SINGAPORE Airlines (SIA) has agreed to let captains above the age of 62 keep their wings for an extra year, but there is a catch.
They must take unpaid leave for six months during the period. And those already past 62 and currently on re-employment contracts must go by the end of June - which means they have been given just an extra three months.
Still, the pilots' union has agreed to the in-principle deal, following unhappiness in January when SIA declared it would no longer re-employ captains once they reach the retirement age of 62.
The deal was struck last week after discussions between the union, Manpower Ministry and SIA.
SIA is pleased to have reached consensus on the matter, spokesman Nicholas Ionides said.
The union's president, Captain Mok Hin Choon, who has just turned 62, welcomed the management's decision to allow captains to stay in the air longer but is still disappointed it had to come to this.
"The decision to just drop the axe upon retirement on all captains suggests that no serious thought was given to re-employment. This is disappointing, considering that keeping older workers is a national agenda," he said.
"If we are serious, as a country, to push this through, then all companies, all firms must go beyond just paying lip service to the proposition."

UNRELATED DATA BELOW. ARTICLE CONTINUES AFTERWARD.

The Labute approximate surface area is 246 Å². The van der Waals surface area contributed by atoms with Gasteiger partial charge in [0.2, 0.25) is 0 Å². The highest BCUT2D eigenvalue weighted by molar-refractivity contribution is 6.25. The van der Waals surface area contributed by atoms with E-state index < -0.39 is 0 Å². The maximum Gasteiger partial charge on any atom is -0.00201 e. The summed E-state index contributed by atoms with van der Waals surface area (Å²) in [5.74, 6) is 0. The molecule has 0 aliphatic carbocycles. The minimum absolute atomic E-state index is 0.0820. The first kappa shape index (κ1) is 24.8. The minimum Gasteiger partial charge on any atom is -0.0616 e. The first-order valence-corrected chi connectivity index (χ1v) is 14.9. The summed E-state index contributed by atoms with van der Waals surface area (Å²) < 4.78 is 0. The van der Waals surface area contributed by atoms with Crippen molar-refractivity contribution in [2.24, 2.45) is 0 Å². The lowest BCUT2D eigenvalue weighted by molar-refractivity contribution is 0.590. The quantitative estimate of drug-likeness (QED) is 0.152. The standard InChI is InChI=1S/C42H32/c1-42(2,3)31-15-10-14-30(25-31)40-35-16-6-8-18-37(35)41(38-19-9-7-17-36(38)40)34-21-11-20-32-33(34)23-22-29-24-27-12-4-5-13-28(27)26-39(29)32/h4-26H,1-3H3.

Previously, re-employment contracts allowed pilots to fly until the age of 64.
Then came the January announcement. SIA said then that those on re-employment contracts had to to leave by the end of this month. SIA, which employs about 2,400 pilots, said the move was due to a manpower surplus that has persisted in the past few years.
This was despite several initiatives, such as asking pilots to go on voluntary unpaid leave.
SIA expects the pilot surplus to last, at the least, until next March.
This is mainly because the national carrier has not grown amid tough operating conditions which have hit profits and yields, industry analysts said.
Operating profits plunged by 33 per cent year on year to $87 million in the three months to Dec 31.
The January decision, which affected more than 90 captains, was challenged by the pilots led by the Air Line Pilots Association - Singapore (Alpa-S).
The Straits Times understands that the latest agreement is a temporary one until a detailed review of SIA's re-employment strategy for pilots, which will start later this year, is completed.
It will be up to the next batch of union leaders to take this forward, said Capt Mok.
After three years at the helm, he will step down when a new president is elected in the coming weeks.
The Straits Times understands that 58-year-old Captain P. James, who was union chief before Capt Mok took over, and Captain Ng Thim Fook, who is currently chairman of the union's SIA branch, are intending to contest the elections.
Neither could be reached for comment.
A senior pilot who did not want to be identified said: "The airline is facing challenging times and it is important, at this juncture, for the pilots to stand united so we can better engage management and see how we can work together for a collective brighter future."
This article was first published on March 9, 2015.
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